Walid Abu Obeida, a 13-year old farmer’s boy from the West Bank village of Ya’abad, had never spoken to an Israeli until he rounded a corner at dusk carrying his shopping bags and found two Israeli soldiers waiting for him with their guns drawn. “They accused me of throwing stones at them,“ recounts Walid, a skinny kid with dark, hunted eyes. “Then one of them smacked me in face and my nose started bleeding.”
The two soldiers blindfolded and handcuffed Walid, dragged him to a jeep and drove away. All that his family would know about their missing son was that his shoppi ng bags with meat and rice for that evening’s dinner were found in the dusty road. During that interval, the Palestinian boy says he was moved from an army camp to a prison where he was crammed into a cell with five other children, cursed at and humiliated by the guards and beaten by his interrogator until he confessed to stone-throwing.
Walid says he saw his parents “for five about seconds, when the frail, scared boy was brought before an Israeli military court and accused by the uniformed prosecutor not only of throwing stones but of “striking an Israeli officer.” The absurdity of the second charge was apparent to the military judge who only prosecuted Walid for allegedly heaving a stone at soldiers.
Walid got off lightly. He spent 28 days in prison and was fined 500 shekels. Under the Kafkaesque Israeli military law, which reigns in the Palestinian territories, the crime of throwing a stone, at an Israeli solider, or even at the monolithic 20-ft high ”security barrier” enclosing much of the West Bank, can carry a maximum 20 year jail sentence. Every year, an average of 700 Palestinian children are detained, mostly for hurling rocks.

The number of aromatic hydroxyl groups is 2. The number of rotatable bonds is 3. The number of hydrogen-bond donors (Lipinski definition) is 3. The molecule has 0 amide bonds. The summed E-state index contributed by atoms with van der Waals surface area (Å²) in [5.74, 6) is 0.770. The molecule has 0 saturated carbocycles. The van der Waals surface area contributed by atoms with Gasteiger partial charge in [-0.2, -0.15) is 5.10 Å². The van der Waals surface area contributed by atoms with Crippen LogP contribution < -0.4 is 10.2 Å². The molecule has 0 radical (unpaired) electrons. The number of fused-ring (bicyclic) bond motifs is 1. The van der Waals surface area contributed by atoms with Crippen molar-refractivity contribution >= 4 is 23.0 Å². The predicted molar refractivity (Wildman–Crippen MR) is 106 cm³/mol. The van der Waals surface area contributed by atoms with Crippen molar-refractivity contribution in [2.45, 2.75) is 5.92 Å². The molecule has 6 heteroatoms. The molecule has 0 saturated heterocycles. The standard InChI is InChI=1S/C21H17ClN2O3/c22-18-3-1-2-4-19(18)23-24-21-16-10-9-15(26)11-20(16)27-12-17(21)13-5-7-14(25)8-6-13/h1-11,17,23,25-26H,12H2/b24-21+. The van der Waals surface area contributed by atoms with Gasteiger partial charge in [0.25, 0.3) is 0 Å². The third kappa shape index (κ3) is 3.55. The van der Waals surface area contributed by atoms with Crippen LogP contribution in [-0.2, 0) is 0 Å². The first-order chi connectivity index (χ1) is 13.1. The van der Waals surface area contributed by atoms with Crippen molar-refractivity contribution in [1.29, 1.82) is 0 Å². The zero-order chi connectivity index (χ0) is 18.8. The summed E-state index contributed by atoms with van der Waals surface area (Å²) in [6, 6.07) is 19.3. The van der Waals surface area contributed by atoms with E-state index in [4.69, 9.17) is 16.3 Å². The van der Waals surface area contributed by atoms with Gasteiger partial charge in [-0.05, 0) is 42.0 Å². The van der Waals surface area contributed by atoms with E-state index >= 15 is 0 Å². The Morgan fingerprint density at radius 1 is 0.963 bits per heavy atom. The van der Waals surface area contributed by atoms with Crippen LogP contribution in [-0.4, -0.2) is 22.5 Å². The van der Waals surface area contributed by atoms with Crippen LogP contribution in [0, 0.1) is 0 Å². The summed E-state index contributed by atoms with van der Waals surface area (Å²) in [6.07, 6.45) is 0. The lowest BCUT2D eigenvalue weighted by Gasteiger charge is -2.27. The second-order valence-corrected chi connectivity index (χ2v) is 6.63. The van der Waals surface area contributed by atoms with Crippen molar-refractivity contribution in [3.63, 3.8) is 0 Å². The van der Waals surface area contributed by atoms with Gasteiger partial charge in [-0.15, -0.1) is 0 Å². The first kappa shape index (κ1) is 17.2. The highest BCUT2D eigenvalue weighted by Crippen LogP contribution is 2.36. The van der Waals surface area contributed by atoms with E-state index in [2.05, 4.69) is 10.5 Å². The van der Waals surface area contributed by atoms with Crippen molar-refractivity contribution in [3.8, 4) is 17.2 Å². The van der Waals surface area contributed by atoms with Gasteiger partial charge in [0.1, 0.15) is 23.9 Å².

The boy’s case is hardly unusual. A damning report of the Israeli military justice system in the Palestinian territories was recently compiled by the Palestine office of the Geneva-based Defence for Children International (D.C.I.). Th is report, to be released in mid-June, states that “the ill-treatment and torture” of Palestinian child prisoners “appears to be widespread, systematic and institutionalized, suggesting complicity at all levels of the political and military chain of command.” The group’s director, Rifaat Kassis says that the number of child arrests rose sharply in the last six months, possibly because of a crackdown on Palestinian protests in the West Bank, in the aftermath of Israel’s military assault on Gaza.
The D.C.I. report alleges that under Israeli military justice, it is the norm for children to be interrogated by Israeli police and army without either a lawyer or a family member present, and that most of their convictions are due to confessions extracted during interrogation sessions or from “secret evidence”, usually tip-offs from un-named Palestinian informers, a clear violation of the UN Convention against Torture which Israeli ratified in 1991. The children’s rights defenders collected testimony from 33 minors, including one child identified as “Ezzat H.” who describes: “a soldier wearing black sunglasses came into the room where I was held and pointed his rifle at me. The rifle barrel was a few centimeters from my face. I was so terrified that I started to shiver. He made fun of me and said: ‘shivering?’ Tell me where the pistol is before I shoot you.” Ezzat was only 10.